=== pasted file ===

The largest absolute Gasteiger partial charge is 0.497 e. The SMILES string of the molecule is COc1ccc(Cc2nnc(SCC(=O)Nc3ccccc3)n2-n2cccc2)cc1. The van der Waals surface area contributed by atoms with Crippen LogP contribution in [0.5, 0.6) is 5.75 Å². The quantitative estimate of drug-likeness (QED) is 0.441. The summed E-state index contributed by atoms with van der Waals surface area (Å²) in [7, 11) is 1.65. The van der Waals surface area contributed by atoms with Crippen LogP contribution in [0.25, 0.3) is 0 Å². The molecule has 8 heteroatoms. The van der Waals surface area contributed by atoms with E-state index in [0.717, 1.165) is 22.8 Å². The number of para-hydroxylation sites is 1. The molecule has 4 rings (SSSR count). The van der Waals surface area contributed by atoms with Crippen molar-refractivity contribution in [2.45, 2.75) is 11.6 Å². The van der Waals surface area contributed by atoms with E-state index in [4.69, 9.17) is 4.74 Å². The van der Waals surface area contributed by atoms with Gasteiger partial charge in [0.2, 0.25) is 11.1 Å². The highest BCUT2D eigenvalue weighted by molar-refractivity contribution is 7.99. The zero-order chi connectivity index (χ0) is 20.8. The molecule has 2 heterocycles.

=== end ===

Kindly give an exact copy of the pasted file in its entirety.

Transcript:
The largest absolute Gasteiger partial charge is 0.497 e. The SMILES string of the molecule is COc1ccc(Cc2nnc(SCC(=O)Nc3ccccc3)n2-n2cccc2)cc1. The van der Waals surface area contributed by atoms with Crippen LogP contribution in [0.5, 0.6) is 5.75 Å². The quantitative estimate of drug-likeness (QED) is 0.441. The summed E-state index contributed by atoms with van der Waals surface area (Å²) in [7, 11) is 1.65. The van der Waals surface area contributed by atoms with Crippen LogP contribution in [0.25, 0.3) is 0 Å². The molecule has 8 heteroatoms. The van der Waals surface area contributed by atoms with E-state index in [0.717, 1.165) is 22.8 Å². The number of para-hydroxylation sites is 1. The molecule has 4 rings (SSSR count). The van der Waals surface area contributed by atoms with Crippen molar-refractivity contribution in [2.45, 2.75) is 11.6 Å². The van der Waals surface area contributed by atoms with E-state index in [4.69, 9.17) is 4.74 Å². The van der Waals surface area contributed by atoms with Gasteiger partial charge in [0.2, 0.25) is 11.1 Å². The highest BCUT2D eigenvalue weighted by molar-refractivity contribution is 7.99. The zero-order chi connectivity index (χ0) is 20.8. The molecule has 2 heterocycles.